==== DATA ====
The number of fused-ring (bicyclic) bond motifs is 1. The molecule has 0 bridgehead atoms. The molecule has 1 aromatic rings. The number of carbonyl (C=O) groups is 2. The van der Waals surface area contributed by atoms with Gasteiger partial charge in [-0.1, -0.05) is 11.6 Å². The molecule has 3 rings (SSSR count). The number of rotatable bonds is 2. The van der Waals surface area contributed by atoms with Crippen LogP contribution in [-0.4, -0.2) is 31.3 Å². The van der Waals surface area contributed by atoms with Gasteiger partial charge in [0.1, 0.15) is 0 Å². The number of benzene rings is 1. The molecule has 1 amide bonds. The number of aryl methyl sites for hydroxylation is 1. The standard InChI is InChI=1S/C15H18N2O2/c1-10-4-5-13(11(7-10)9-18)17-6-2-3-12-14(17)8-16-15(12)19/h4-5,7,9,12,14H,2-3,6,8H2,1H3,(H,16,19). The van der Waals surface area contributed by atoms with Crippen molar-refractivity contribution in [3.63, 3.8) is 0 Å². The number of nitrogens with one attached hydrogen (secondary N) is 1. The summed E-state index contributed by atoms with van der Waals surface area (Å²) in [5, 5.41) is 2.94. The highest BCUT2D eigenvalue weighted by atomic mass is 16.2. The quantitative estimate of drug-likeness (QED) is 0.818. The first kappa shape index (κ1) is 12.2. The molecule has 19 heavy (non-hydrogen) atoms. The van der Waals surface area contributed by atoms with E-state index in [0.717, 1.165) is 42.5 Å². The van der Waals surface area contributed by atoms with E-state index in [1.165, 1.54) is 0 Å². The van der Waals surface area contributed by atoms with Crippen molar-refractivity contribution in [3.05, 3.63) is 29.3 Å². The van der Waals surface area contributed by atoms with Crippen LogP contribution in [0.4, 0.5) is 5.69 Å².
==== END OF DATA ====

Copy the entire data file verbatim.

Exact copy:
The number of fused-ring (bicyclic) bond motifs is 1. The molecule has 0 bridgehead atoms. The molecule has 1 aromatic rings. The number of carbonyl (C=O) groups is 2. The van der Waals surface area contributed by atoms with Gasteiger partial charge in [-0.1, -0.05) is 11.6 Å². The molecule has 3 rings (SSSR count). The number of rotatable bonds is 2. The van der Waals surface area contributed by atoms with Crippen LogP contribution in [-0.4, -0.2) is 31.3 Å². The van der Waals surface area contributed by atoms with Gasteiger partial charge in [0.1, 0.15) is 0 Å². The number of benzene rings is 1. The molecule has 1 amide bonds. The number of aryl methyl sites for hydroxylation is 1. The standard InChI is InChI=1S/C15H18N2O2/c1-10-4-5-13(11(7-10)9-18)17-6-2-3-12-14(17)8-16-15(12)19/h4-5,7,9,12,14H,2-3,6,8H2,1H3,(H,16,19). The van der Waals surface area contributed by atoms with Crippen molar-refractivity contribution in [3.63, 3.8) is 0 Å². The number of nitrogens with one attached hydrogen (secondary N) is 1. The summed E-state index contributed by atoms with van der Waals surface area (Å²) in [5, 5.41) is 2.94. The highest BCUT2D eigenvalue weighted by atomic mass is 16.2. The quantitative estimate of drug-likeness (QED) is 0.818. The first kappa shape index (κ1) is 12.2. The molecule has 19 heavy (non-hydrogen) atoms. The van der Waals surface area contributed by atoms with E-state index in [0.717, 1.165) is 42.5 Å². The van der Waals surface area contributed by atoms with E-state index in [1.165, 1.54) is 0 Å². The van der Waals surface area contributed by atoms with Crippen molar-refractivity contribution in [3.05, 3.63) is 29.3 Å². The van der Waals surface area contributed by atoms with Crippen LogP contribution in [0.4, 0.5) is 5.69 Å².